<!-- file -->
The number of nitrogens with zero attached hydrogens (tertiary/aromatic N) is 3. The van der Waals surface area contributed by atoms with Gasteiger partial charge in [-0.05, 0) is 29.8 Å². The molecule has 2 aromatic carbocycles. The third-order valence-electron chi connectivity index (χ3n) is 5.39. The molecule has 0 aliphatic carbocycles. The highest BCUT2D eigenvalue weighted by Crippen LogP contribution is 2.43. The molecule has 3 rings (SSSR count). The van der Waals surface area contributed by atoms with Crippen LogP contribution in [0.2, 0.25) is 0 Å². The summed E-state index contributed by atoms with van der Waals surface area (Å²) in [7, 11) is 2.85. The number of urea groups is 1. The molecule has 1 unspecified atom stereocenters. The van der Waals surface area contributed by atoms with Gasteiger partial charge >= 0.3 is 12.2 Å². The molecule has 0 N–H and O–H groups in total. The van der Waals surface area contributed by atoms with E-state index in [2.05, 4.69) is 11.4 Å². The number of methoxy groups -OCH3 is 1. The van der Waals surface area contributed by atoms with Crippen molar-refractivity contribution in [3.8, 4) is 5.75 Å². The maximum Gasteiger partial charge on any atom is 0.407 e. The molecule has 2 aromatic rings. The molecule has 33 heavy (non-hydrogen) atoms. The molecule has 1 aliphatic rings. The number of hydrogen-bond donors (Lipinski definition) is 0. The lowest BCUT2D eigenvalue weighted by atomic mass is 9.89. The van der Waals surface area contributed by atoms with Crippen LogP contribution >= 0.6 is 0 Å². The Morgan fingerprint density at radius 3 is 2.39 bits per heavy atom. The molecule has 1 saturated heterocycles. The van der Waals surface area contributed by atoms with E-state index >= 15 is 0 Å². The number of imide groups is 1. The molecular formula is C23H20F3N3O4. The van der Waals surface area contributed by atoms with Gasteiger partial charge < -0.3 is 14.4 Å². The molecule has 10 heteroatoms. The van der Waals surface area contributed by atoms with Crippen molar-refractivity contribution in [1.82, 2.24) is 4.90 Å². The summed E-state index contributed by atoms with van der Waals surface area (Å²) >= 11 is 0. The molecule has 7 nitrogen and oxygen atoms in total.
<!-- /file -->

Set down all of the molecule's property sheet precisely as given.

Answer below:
The number of nitrogens with zero attached hydrogens (tertiary/aromatic N) is 3. The van der Waals surface area contributed by atoms with Gasteiger partial charge in [-0.05, 0) is 29.8 Å². The molecule has 2 aromatic carbocycles. The third-order valence-electron chi connectivity index (χ3n) is 5.39. The molecule has 0 aliphatic carbocycles. The highest BCUT2D eigenvalue weighted by Crippen LogP contribution is 2.43. The molecule has 3 rings (SSSR count). The van der Waals surface area contributed by atoms with Crippen LogP contribution in [0.2, 0.25) is 0 Å². The summed E-state index contributed by atoms with van der Waals surface area (Å²) in [7, 11) is 2.85. The number of urea groups is 1. The molecule has 1 unspecified atom stereocenters. The van der Waals surface area contributed by atoms with Gasteiger partial charge >= 0.3 is 12.2 Å². The molecule has 0 N–H and O–H groups in total. The van der Waals surface area contributed by atoms with E-state index in [2.05, 4.69) is 11.4 Å². The number of methoxy groups -OCH3 is 1. The van der Waals surface area contributed by atoms with Crippen molar-refractivity contribution in [3.8, 4) is 5.75 Å². The maximum Gasteiger partial charge on any atom is 0.407 e. The molecule has 2 aromatic rings. The molecule has 33 heavy (non-hydrogen) atoms. The molecule has 1 aliphatic rings. The number of hydrogen-bond donors (Lipinski definition) is 0. The lowest BCUT2D eigenvalue weighted by atomic mass is 9.89. The van der Waals surface area contributed by atoms with Crippen LogP contribution >= 0.6 is 0 Å². The Morgan fingerprint density at radius 3 is 2.39 bits per heavy atom. The molecule has 1 saturated heterocycles. The van der Waals surface area contributed by atoms with E-state index >= 15 is 0 Å². The number of imide groups is 1. The molecular formula is C23H20F3N3O4. The van der Waals surface area contributed by atoms with Gasteiger partial charge < -0.3 is 14.4 Å². The molecule has 10 heteroatoms. The van der Waals surface area contributed by atoms with Crippen molar-refractivity contribution in [1.82, 2.24) is 4.90 Å². The summed E-state index contributed by atoms with van der Waals surface area (Å²) >= 11 is 0. The molecule has 7 nitrogen and oxygen atoms in total.